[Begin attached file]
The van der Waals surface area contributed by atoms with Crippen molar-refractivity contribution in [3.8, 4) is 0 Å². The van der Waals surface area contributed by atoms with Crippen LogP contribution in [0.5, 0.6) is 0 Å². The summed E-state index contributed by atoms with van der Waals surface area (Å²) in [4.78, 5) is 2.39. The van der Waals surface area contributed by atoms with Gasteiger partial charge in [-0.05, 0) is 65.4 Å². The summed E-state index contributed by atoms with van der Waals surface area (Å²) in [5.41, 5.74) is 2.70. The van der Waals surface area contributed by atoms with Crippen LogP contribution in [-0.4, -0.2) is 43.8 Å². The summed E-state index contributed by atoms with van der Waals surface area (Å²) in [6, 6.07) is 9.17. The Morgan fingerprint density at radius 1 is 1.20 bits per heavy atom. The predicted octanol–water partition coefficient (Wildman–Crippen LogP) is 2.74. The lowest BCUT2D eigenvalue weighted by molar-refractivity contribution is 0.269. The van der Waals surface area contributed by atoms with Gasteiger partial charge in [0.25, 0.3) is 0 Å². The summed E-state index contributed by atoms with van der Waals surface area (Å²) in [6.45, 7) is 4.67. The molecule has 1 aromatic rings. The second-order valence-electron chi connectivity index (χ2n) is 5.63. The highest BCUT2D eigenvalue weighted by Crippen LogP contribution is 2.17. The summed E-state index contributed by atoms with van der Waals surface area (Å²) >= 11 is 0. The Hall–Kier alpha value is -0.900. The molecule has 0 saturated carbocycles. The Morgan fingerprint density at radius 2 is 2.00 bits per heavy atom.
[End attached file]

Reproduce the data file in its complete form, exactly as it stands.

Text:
The van der Waals surface area contributed by atoms with Crippen molar-refractivity contribution in [3.8, 4) is 0 Å². The van der Waals surface area contributed by atoms with Crippen LogP contribution in [0.5, 0.6) is 0 Å². The summed E-state index contributed by atoms with van der Waals surface area (Å²) in [4.78, 5) is 2.39. The van der Waals surface area contributed by atoms with Gasteiger partial charge in [-0.05, 0) is 65.4 Å². The summed E-state index contributed by atoms with van der Waals surface area (Å²) in [5.41, 5.74) is 2.70. The van der Waals surface area contributed by atoms with Crippen LogP contribution in [-0.4, -0.2) is 43.8 Å². The summed E-state index contributed by atoms with van der Waals surface area (Å²) in [6, 6.07) is 9.17. The Morgan fingerprint density at radius 1 is 1.20 bits per heavy atom. The predicted octanol–water partition coefficient (Wildman–Crippen LogP) is 2.74. The lowest BCUT2D eigenvalue weighted by molar-refractivity contribution is 0.269. The van der Waals surface area contributed by atoms with Gasteiger partial charge in [0.25, 0.3) is 0 Å². The summed E-state index contributed by atoms with van der Waals surface area (Å²) in [6.45, 7) is 4.67. The molecule has 1 aromatic rings. The second-order valence-electron chi connectivity index (χ2n) is 5.63. The highest BCUT2D eigenvalue weighted by Crippen LogP contribution is 2.17. The summed E-state index contributed by atoms with van der Waals surface area (Å²) >= 11 is 0. The Hall–Kier alpha value is -0.900. The molecule has 0 saturated carbocycles. The Morgan fingerprint density at radius 2 is 2.00 bits per heavy atom.